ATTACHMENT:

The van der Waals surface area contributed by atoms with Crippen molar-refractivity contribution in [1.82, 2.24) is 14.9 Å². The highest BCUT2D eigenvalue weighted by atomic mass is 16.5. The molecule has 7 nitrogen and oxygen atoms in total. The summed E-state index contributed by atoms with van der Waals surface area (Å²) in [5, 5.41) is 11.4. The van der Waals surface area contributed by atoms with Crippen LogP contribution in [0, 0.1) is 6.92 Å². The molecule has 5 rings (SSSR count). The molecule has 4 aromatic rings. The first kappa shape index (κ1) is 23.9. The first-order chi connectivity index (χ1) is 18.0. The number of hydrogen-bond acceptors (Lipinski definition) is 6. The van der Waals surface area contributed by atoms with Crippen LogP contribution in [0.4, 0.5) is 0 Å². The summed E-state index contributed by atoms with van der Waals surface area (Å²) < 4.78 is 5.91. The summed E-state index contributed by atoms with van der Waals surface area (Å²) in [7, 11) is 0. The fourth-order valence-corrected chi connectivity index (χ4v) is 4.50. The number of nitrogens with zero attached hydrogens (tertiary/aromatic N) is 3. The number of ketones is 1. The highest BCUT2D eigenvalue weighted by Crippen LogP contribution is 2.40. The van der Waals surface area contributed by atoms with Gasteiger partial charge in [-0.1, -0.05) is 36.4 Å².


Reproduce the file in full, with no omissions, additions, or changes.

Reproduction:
The van der Waals surface area contributed by atoms with Crippen molar-refractivity contribution in [1.82, 2.24) is 14.9 Å². The highest BCUT2D eigenvalue weighted by atomic mass is 16.5. The molecule has 7 nitrogen and oxygen atoms in total. The summed E-state index contributed by atoms with van der Waals surface area (Å²) in [5, 5.41) is 11.4. The van der Waals surface area contributed by atoms with Crippen LogP contribution in [0, 0.1) is 6.92 Å². The molecule has 5 rings (SSSR count). The molecule has 4 aromatic rings. The first kappa shape index (κ1) is 23.9. The first-order chi connectivity index (χ1) is 18.0. The number of hydrogen-bond acceptors (Lipinski definition) is 6. The van der Waals surface area contributed by atoms with Crippen LogP contribution in [0.4, 0.5) is 0 Å². The summed E-state index contributed by atoms with van der Waals surface area (Å²) < 4.78 is 5.91. The summed E-state index contributed by atoms with van der Waals surface area (Å²) in [7, 11) is 0. The fourth-order valence-corrected chi connectivity index (χ4v) is 4.50. The number of nitrogens with zero attached hydrogens (tertiary/aromatic N) is 3. The number of ketones is 1. The highest BCUT2D eigenvalue weighted by Crippen LogP contribution is 2.40. The van der Waals surface area contributed by atoms with Gasteiger partial charge in [-0.1, -0.05) is 36.4 Å².